In 2015 and in 2021 we saw really, really extensive fish kills of endangered salmon in the Columbia River due to heat, and the dams are a key contributor to the temperature pollution we see in the lower Columbia and lower Snake rivers. It's long past time we solve this problem, and if we don't solve it soon, we may run out of time for some fish, like Snake River sockeye and Snake River spring-summer Chinook.
Fishletter: At what point in the process of getting NPDES permits are all the main-stem dams?
Johnson: For the federal dams: the four Snake River dams -- Ice Harbor, Lower Monumental, Little Goose and Lower Granite -- have final NPDES permits that are now in effect. A comment period for the four lower Columbia River dams -- Bonneville, The Dalles, John Day and McNary -- has recently closed, and EPA is expected to make a decision on them soon.
For Grand Coulee and Chief Joseph dams, the Washington [State] Department of Ecology and Confederated Tribes of the Colville Reservation issued water quality certifications, which could still be appealed.
For PUD dams: Chelan County PUD settled a notice of intent to sue in 2018, and has applied for permits for Rocky Reach and Rock Island dams. A judge just approved a consent decree in the lawsuit against Douglas County PUD, after the Washington Department of Ecology issued a final NPDES permit for Wells Dam, which became effective in May. Grant County PUD is applying for permits for Wanapum and Priest Rapids dams and the lawsuit against them is stayed.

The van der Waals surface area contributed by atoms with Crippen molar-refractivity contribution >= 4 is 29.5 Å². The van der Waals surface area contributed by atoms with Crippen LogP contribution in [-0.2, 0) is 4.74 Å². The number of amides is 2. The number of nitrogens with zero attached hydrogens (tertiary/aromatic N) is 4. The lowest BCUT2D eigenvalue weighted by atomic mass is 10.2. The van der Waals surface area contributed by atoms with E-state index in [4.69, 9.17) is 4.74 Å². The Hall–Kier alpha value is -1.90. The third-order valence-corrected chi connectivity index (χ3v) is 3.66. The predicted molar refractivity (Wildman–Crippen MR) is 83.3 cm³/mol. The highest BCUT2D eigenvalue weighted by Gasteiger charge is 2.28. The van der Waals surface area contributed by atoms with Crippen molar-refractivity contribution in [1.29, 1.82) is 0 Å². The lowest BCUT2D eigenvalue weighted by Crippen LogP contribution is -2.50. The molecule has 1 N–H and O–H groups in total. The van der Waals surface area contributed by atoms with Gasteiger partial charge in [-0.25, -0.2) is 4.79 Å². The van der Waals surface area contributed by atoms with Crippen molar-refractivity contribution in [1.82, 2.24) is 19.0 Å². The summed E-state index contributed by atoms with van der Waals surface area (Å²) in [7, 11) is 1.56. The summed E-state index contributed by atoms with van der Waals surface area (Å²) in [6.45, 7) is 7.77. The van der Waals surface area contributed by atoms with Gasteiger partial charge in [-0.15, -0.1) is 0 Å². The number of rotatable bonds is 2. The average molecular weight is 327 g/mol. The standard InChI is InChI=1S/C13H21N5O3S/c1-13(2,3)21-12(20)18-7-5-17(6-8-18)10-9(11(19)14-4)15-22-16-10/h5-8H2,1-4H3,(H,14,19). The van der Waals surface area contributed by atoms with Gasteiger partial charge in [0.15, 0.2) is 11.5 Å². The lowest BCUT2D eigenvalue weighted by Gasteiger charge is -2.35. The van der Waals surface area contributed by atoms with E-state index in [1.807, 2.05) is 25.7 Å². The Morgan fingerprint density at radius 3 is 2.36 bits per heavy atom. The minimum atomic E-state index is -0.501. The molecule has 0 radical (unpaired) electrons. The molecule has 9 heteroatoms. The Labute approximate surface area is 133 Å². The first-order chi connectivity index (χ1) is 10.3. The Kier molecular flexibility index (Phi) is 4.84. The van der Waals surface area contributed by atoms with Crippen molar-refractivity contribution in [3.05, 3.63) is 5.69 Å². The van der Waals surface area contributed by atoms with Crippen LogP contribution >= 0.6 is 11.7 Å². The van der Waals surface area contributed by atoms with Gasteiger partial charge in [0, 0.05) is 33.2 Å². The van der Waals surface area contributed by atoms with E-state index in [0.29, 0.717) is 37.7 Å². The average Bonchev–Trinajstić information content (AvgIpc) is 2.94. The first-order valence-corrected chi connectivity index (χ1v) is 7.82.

Fishletter: The four lower Snake River dams now have their NPDES permits. What happens next?
Johnson: The next process is the creation of water quality attainment plans. Over the next couple of years, the Corps, with approval from the Washington Department of Ecology, is going to study -- and, where feasible, implement -- solutions that will begin to address the dams' temperature pollution. This is really significant because it brings Washington into a position of regulatory authority over the Corps. It's a regulatory shift necessitated by the Corps' long-running failure to address the dams' temperature pollution.
Fishletter: What does this mean for the river now and into the future?
Johnson: The status quo is going to change. For a long time, the Corps operated its dams in violation of the Clean Water Act by discharging oil without permits and violating temperature standards designed to protect salmon and steelhead. These permits give Washington and Oregon authority to compel the Corps to make significant changes -- potentially including reservoir drawdowns -- to address the dams' contribution to the temperature crisis.
The Corps has obfuscated about the dams' temperature pollution for decades and failed to meaningfully address, let alone solve, this problem. I think these permitting processes are a really good avenue to bring meaningful, and much needed, changes to the hydro system.
Warm Water Wreaks Havoc on Columbia River Fish by John Harrison, NW Power & Conservation Council, 8/12/15
Sockeye Arrives at Stanley Despite Warm Water by Associated Press, Teton Valley News, 7/29/15
Salmon Dying by the Thousands in Hot U.S. Rivers by Ted Ranosa, Tech Times, 7/29/15
First Sockeye of Year Returns to Redfish Creek Despite Hot Rivers by Rocky Barker, Idaho Statesman, 7/28/15
Why Are Thousands of Migratory Salmon Dying Before They Can Spawn? by Courtney Sherwood, Christian Science Monitor, 7/27/15
Biologists Bring Sockeye into Idaho on Trucks to Get Them Out of Hot Water by Rocky Barker, Idaho Statesman, 7/17/15
Sockeye Salmon Suffer Infections in Warm Columbia River System by Rich Landers, Spokesman-Review, 7/17/15
Half of Columbia River Sockeye Salmon Dying Due to Hot Water by Associated Press, The Oregonian, 7/18/15